Want to get into welding so i can do custom work on my car...TIG or MIG?

killer5.0

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Dont have any decent welders anywhere near me plus i would like to learn more skills to further enhance my builds. Mainly looking for the ability to weld stainless, aluminum, and sheetmetal so pretty sold on a TIG. Eventually i would like a MIG as well for more structural work. Ive read good reviews on the eastwood 200 digital unit and its half the price of the competition at around $1k. Dont want to shell out to much cash without knowing how i will like it etc.

I also plan to do some chassis/suspension work (like installing an IRS, a 6pt, and adding a few more welds to my SFC) and didnt know if the TIG is capable of this type of work.
 
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tannerc91gt

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AHP alpha 200. Check them out. Around $800 and mine has kicked ass for 2 years or so now. I’ve used it to build 2 cars, 3-4 turbo kits and a million things in between. Used it for 6 hours yesterday.
I also went out and bought a Lincoln MiG for $100 that I used the other half of the day yesterday. Being able to “point and shoot” can be super helpful with chassis stuff. Sometimes I tack it in with the MIG and do the real welding with my TIG.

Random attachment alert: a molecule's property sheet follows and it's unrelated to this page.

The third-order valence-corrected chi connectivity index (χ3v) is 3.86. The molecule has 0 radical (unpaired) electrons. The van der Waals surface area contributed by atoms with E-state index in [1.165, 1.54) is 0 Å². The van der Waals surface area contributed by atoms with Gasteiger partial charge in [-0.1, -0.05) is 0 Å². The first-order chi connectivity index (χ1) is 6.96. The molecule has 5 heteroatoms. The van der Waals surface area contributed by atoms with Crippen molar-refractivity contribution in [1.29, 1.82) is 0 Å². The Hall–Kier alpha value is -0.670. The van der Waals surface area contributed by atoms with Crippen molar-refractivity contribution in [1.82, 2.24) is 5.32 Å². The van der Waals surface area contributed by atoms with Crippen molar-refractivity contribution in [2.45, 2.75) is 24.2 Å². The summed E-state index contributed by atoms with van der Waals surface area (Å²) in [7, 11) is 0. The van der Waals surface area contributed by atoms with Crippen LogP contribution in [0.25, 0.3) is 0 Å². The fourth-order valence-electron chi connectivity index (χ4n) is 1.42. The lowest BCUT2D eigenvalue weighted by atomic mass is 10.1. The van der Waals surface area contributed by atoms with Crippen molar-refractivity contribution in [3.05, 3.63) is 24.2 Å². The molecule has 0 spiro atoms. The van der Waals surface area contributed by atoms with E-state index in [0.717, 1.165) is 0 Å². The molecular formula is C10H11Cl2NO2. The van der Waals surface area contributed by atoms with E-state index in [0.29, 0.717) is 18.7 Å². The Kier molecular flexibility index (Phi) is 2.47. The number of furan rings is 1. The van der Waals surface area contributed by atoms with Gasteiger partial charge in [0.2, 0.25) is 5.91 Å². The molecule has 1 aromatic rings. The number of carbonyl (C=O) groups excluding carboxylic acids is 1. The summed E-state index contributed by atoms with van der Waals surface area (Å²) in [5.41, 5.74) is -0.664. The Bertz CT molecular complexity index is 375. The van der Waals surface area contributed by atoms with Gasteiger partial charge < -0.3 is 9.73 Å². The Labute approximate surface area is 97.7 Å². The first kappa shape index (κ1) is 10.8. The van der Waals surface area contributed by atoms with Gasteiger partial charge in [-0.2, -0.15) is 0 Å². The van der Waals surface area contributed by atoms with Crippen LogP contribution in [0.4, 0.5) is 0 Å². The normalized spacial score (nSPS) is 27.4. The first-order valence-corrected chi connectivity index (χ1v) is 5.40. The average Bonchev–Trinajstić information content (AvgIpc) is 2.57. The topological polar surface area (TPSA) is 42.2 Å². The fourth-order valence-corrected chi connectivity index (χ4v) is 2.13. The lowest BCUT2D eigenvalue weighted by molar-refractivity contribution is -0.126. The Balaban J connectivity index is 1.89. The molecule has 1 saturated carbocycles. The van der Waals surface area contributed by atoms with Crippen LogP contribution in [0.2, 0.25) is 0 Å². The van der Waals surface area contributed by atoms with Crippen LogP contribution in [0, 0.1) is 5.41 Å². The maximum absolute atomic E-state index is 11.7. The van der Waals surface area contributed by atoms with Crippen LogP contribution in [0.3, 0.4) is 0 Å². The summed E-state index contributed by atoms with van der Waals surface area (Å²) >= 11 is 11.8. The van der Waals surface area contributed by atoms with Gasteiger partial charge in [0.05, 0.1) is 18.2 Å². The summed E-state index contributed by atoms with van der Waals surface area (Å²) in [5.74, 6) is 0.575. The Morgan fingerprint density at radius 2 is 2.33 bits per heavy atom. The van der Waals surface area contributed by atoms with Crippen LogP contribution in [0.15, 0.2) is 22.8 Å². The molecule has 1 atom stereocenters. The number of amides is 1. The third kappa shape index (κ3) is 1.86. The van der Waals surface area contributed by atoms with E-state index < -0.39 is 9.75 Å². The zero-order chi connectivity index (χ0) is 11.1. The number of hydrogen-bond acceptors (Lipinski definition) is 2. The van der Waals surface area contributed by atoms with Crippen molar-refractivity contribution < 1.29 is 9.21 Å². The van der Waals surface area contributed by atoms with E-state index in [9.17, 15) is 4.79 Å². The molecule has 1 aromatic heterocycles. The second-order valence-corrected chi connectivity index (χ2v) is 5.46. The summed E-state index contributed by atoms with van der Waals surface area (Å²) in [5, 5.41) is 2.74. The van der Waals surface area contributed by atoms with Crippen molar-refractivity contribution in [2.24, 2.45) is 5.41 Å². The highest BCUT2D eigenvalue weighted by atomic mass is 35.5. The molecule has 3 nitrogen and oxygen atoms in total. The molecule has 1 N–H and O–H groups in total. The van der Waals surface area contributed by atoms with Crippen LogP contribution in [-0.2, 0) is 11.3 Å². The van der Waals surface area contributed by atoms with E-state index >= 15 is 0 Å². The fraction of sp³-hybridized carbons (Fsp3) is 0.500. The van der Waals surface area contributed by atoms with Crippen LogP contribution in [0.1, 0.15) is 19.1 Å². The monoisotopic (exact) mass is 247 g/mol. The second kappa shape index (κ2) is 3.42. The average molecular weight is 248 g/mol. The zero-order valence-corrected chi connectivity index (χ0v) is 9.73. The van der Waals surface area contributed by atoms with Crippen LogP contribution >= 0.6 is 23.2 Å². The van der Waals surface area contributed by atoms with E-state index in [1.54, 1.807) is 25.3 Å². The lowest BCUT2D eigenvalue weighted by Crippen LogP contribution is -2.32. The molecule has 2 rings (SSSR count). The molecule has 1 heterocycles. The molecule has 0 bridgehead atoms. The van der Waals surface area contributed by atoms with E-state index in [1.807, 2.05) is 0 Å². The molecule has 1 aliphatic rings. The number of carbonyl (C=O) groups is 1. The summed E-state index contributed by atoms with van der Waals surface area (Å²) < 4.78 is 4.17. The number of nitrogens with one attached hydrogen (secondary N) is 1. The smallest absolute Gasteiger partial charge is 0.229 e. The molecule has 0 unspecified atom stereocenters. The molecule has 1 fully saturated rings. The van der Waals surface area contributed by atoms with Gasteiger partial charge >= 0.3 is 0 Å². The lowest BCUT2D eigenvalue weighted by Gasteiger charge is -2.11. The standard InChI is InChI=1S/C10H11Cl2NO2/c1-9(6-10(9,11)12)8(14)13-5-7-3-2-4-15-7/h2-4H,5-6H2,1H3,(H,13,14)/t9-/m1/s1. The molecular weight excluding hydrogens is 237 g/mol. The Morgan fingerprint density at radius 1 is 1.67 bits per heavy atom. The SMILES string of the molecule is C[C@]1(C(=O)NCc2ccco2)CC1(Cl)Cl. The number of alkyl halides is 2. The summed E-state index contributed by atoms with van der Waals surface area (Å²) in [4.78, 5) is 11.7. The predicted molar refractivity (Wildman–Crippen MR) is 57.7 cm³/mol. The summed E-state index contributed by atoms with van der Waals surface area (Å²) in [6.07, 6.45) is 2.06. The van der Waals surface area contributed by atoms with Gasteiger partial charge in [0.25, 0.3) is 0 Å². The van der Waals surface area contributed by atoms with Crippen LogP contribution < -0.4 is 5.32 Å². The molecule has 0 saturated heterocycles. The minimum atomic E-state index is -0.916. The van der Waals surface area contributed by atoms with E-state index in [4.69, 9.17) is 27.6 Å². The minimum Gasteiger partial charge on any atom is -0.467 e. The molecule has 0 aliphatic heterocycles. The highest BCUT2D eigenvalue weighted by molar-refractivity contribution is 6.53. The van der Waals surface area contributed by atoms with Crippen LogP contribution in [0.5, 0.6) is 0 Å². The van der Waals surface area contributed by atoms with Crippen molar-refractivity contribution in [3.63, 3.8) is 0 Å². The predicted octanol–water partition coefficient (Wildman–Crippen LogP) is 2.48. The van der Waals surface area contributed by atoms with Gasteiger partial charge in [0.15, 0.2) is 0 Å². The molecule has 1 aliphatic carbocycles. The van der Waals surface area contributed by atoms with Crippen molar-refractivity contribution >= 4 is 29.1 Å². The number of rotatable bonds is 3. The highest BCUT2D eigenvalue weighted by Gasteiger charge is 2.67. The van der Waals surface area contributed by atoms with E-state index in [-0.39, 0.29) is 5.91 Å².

I had a harbor freight flux core deal to handle the tacking stuff but flux core can be sloppy so for the same money I was able to replace it with a gas machine.

I guess what I’m saying is that each one has its place and does things the other can’t do but if I had neither I’d buy the TIG first 100%.

48DFE608-1422-4860-A946-FD4D96D4C916.jpeg

912057D3-F4C6-4878-8D44-377C6480E4EC.jpeg
 

Hoytster

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I have the Eastwood TIG-200 (non-digital) machine and can't complain about it's performance, for the money. It doesn't have as much nuts as other 200 amp TIG machines I've used (Such as a syncrowave 200) but does just fine for most anything below 1/4 and below. With what you want to do you will definitely want a TIG. With that being said, I use my MIG for most everything structural steel but there is no replacement for a TIG when welding aluminum and sheet metal, or when you want to make a weld look really nice or have heat concerns :). Plus, to weld aluminum with a MIG you will need a spool gun which will add a couple hundred to your cost of a MIG machine.